However, for some students, the cost of illegal drugs may also factor into the equation. Among every college we looked at, students who used drugs at Florida State University spent the most on drugs— nearly $300 per month. Students at California State University spent slightly less (around $262 per month), followed by Florida International University students ($253), and University of Central Florida students ($208).
On the other end of the spectrum, students who used drugs at the University of Georgia averaged only around $27 per month expenditures. The school is known for its strict alcohol and drug policy. On the lower end, students at the University of California, Davis, spent $65 per month, and students at California State University, Long Beach, spent nearly $69.
How Does College Drug Use Affect Grades?
Using drugs can cause side effects and structural changes in the brain, particularly for adolescents. Substance use also makes students more likely to oversleep, skip classes, and struggle with academics. Surprisingly, among our survey respondents, surprisingly, students who took benzodiazepines averaged the highest GPA (3.8) compared with those who took other drugs.
People who used ketamine averaged the lowest GPA (3.0). This powerful anesthetic is generally given to patients before operations and is recently being used to treat depression. However, consumed without medical supervision, this club drug can cause hallucinations, make people feel detached, and even change their sense of sight and sound.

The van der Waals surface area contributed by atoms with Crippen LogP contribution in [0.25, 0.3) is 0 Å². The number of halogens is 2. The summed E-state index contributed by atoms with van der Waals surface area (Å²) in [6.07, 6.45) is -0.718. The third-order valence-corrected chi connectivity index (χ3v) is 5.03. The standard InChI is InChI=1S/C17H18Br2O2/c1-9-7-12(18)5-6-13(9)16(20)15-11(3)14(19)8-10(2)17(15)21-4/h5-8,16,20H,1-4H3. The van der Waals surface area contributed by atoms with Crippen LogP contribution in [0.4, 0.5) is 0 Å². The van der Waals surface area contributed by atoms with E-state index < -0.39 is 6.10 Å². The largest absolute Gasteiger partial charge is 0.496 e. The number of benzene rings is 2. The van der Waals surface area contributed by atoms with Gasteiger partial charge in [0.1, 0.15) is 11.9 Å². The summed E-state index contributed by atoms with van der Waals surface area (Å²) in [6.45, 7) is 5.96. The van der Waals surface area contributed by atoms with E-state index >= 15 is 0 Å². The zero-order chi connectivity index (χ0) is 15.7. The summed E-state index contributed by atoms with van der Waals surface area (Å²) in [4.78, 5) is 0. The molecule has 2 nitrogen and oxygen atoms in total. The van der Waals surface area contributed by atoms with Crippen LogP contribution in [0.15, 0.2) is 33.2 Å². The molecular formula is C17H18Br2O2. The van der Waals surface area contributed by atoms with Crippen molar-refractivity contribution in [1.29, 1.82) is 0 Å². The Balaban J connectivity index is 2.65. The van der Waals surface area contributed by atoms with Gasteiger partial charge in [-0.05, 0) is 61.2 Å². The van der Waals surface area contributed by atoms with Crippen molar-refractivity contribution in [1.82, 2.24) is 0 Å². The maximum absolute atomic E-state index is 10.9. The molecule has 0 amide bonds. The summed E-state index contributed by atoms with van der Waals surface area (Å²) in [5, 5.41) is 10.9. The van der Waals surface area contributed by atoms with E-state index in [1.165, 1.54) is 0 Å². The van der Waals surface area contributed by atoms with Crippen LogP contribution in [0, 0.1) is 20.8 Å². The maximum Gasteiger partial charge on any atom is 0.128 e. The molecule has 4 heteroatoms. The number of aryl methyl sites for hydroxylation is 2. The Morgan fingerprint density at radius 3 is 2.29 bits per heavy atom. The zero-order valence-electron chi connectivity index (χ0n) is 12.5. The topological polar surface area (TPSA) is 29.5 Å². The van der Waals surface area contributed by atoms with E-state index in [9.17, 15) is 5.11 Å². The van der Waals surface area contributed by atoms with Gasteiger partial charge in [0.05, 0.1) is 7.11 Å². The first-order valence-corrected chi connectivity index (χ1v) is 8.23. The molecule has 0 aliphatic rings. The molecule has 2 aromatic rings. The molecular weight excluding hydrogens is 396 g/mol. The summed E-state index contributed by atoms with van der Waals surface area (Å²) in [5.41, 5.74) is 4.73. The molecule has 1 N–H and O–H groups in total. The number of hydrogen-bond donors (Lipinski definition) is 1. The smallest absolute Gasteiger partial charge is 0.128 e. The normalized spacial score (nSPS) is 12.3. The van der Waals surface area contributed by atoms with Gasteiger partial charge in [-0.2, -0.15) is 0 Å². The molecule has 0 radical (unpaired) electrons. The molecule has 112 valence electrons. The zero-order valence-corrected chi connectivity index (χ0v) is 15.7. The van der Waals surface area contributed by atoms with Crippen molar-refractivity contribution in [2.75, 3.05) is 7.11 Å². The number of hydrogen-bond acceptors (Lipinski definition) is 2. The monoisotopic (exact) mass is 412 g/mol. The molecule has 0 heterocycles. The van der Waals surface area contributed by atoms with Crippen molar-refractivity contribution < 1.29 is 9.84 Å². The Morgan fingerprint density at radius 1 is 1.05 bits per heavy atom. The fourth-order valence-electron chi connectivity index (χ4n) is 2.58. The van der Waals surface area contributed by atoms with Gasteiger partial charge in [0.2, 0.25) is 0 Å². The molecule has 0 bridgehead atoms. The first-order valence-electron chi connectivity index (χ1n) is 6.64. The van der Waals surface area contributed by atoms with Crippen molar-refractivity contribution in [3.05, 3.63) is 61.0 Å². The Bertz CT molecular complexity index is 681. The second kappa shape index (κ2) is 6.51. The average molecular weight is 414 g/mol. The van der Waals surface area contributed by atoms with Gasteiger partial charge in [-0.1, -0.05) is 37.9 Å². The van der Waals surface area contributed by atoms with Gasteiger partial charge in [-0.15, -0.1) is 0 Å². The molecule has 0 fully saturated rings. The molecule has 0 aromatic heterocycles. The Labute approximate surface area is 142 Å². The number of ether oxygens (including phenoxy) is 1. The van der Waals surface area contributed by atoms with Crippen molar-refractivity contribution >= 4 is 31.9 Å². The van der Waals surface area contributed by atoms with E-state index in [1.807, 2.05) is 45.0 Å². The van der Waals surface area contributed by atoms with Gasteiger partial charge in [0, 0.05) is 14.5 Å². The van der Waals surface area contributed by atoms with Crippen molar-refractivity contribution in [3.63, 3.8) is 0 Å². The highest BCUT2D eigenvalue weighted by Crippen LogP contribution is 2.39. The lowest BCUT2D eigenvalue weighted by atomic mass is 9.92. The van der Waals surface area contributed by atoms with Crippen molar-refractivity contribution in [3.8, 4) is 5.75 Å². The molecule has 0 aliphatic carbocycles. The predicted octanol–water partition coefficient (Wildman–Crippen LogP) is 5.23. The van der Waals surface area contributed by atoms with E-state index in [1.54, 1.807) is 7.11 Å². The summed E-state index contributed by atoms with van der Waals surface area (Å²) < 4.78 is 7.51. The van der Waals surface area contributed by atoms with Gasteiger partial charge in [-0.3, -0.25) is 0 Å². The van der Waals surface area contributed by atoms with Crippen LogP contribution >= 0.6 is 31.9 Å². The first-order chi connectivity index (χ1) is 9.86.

LSD, inhalants, opiates, and marijuana were also linked with slightly lower GPAs, according to our survey. If you find that your GPA is suffering due to college drug use, it may be worth considering whether a drug addiction is the real problem.
Paying Tuition and Drug Use
Funds for college tuition come from various sources—parents or guardians, scholarships, student loans, or the students themselves. We asked survey respondents which drugs they took most commonly and compared the results with their payment methods, and their responses yielded interesting insights.
Regardless of how they paid for college, cocaine was the drug of choice for many of our respondents, a substance that could quickly surface as a college drug addiction but can be helped with drug addiction recovery. However, one fact stood out: Among those who use cocaine, nearly 37 percent have parents paying for college (compared with 31 percent paying their own way, 26 percent on scholarship, and 23 percent using student loans). This may signify that students with families footing the bill have more room in their budgets for drugs.
Opiates (such as OxyContin) were the most popular drug among those paying for college with student loans. Mushrooms were disproportionately popular for students paying with student loans as well as those with scholarships. For students using a combination of payment methods (such as student loans and family assistance), amphetamines stood out for their popularity.
Frequently Asked Questions and Answers
If any of the above survey findings are surprising or shocking, that may be because drug abuse and addiction are often ecclipsed by the bigger problem of alcohol abuse on college campuses nationwide. Because alcohol is cheap, legal, easily accessible, and far more socially accepted, it’s responsible for a disproportionate share of substance abuse on college campuses.
Alcohol abuse therefore typically receives more focus, as these frequently asked Q&As about college substance abuse also convey….
Is alcohol abuse in college a problem?
Yes, most definitely. In the words of a college drinking alert by the National Institute on Alcoholism and Alcohol Abuse, “Harmful and underage college drinking are significant public health problems, and they exact an enormous toll on the lives of students on campuses across the United States.”